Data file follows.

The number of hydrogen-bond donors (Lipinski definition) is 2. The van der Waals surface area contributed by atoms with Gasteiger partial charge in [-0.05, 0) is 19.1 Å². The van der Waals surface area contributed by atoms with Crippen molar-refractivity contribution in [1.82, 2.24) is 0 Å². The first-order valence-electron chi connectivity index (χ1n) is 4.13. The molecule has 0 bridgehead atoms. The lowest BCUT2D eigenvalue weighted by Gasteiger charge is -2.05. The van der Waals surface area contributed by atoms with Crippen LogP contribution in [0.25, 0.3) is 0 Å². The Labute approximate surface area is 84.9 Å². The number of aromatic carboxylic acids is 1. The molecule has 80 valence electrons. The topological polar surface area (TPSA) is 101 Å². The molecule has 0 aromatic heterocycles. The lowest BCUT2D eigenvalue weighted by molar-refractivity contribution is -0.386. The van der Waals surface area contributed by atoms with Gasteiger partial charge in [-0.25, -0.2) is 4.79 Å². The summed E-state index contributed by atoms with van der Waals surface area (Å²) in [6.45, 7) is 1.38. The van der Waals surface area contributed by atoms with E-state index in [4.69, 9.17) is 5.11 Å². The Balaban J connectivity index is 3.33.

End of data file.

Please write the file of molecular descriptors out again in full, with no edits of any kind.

The number of hydrogen-bond donors (Lipinski definition) is 2. The van der Waals surface area contributed by atoms with Gasteiger partial charge in [-0.05, 0) is 19.1 Å². The van der Waals surface area contributed by atoms with Crippen molar-refractivity contribution in [1.82, 2.24) is 0 Å². The first-order valence-electron chi connectivity index (χ1n) is 4.13. The molecule has 0 bridgehead atoms. The lowest BCUT2D eigenvalue weighted by Gasteiger charge is -2.05. The van der Waals surface area contributed by atoms with Crippen LogP contribution in [0.25, 0.3) is 0 Å². The Labute approximate surface area is 84.9 Å². The number of aromatic carboxylic acids is 1. The molecule has 80 valence electrons. The topological polar surface area (TPSA) is 101 Å². The molecule has 0 aromatic heterocycles. The lowest BCUT2D eigenvalue weighted by molar-refractivity contribution is -0.386. The van der Waals surface area contributed by atoms with Gasteiger partial charge in [-0.25, -0.2) is 4.79 Å². The summed E-state index contributed by atoms with van der Waals surface area (Å²) in [6.45, 7) is 1.38. The van der Waals surface area contributed by atoms with E-state index in [4.69, 9.17) is 5.11 Å². The Balaban J connectivity index is 3.33.